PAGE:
Now that both sides of the continuum are screaming at me, let me elaborate.  First off, no, I do not think that you should be performing long-slow distance aerobic conditioning all year round–unless your sport is running a marathon or the Tour de France in which case you still shouldn’t do it on consecutive days.  Will you see strength and therefore power decrements as a result? Maybe.  Will you be introducing a new variable into your training regimen? Absolutely!  Cooling the jets for a few weeks will not have an absurd impact on strength/power/muscle fiber type.  But, it may afford you the potential to get even better because you let the body experience a new stimulus.

Personally, I don’t like long distance cardio.  I get bored with it, unless I am chasing a ball or object.  Cycling is more doable, but still, the struggle is real.  However, when no one is watching, I will jump on the Assault Bike for about 45-60 minutes and get in a good cardio sesh.

New Year; Back to Basics

We have made it to a new year.  First and foremost, Happy New Year! Let 2017 be the year for everyone.

In this first week, we have already heard all the questions regarding fine-tuning fitness and nutrition (will beet juice be the best option for me to reach my improved endurance–undisclosed baseball pitcher).  This is where I have to inevitably redirect the conversation to the basics.

  • How much water are you consuming daily?
  • How many hours of sleep are you getting?
  • What time are you going to bed at night?
  • How many vegetables do you consume in a day?
  • Why are you still pitching from a mound in November and December?

The misunderstanding is that the athlete’s must think they are rhetorical.  Most times by the second question, the jaw will drop and there is silence.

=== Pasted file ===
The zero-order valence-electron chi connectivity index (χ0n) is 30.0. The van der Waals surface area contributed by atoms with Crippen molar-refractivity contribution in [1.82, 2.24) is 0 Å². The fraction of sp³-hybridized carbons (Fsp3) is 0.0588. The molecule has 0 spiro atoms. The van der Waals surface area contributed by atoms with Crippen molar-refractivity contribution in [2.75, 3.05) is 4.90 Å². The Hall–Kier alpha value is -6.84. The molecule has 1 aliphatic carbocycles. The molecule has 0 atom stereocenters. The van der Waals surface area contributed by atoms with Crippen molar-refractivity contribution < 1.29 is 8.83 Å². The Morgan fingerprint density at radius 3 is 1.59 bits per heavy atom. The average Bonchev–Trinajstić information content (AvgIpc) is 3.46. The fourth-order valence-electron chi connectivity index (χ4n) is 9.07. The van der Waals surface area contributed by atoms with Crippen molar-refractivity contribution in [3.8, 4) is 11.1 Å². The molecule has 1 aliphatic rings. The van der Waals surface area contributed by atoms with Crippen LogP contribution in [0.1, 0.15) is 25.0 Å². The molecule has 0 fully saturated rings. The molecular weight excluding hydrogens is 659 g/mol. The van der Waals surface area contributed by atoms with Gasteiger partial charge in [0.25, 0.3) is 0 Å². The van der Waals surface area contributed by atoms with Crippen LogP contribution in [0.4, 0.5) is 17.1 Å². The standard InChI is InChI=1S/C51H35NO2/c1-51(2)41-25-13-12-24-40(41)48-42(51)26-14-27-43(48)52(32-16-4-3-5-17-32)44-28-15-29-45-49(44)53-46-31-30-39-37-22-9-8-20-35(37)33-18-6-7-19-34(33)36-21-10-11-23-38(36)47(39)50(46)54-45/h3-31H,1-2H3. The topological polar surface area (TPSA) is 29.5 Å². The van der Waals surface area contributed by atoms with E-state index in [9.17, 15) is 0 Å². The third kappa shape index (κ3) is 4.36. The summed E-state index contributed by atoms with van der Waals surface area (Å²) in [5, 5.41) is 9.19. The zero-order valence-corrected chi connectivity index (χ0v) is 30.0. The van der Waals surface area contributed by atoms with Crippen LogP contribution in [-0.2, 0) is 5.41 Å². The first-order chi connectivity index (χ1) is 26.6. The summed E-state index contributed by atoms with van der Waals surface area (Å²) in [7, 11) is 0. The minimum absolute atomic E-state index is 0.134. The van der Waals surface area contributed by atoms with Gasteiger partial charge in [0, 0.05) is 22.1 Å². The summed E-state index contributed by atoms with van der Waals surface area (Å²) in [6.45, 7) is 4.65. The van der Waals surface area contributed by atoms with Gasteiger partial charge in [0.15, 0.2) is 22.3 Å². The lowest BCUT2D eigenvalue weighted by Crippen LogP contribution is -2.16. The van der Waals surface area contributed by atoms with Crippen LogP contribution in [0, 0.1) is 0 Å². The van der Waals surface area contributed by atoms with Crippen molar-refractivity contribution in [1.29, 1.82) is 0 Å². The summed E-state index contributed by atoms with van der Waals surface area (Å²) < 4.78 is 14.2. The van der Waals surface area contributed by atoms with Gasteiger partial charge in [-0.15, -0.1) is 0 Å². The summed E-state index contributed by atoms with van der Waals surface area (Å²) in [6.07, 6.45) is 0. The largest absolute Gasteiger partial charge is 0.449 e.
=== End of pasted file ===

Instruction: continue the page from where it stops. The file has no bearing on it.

Sleep is probably the best recovery tool we have in our arsenal and the best part is that it’s free!  Take advantage of this.  Life happens sometimes, we understand, but make it happen.  Get your best attempt at 8 hours daily.  Research has shown that getting less than 6 but more than 9-10 will make you more obese than your counterparts that get 7-8 hours.

Get to sleep before midnight.  Those hours of sleep that you get before midnight are twice as beneficial as those after midnight.  Why?? That is still unclear.  We could speculate that maybe it has to deal with your primitive sleep-wake cycles and how pineal/melatonin intervention plays a role.

Drink water plain and simple.  Even if you “need” some sort of flavor just drink the water. Studies have shown that drinking 100-120 fluid ounces of water daily is beneficial to clearing metabolic waste products and improved metabolism.  Other studies have shown a more complicated method which is essentially your body weight in ounces cut in half (i.e. 200 pound individual converts to 200 fluid ounces cut in half would equal 100 fluid ounces of water daily).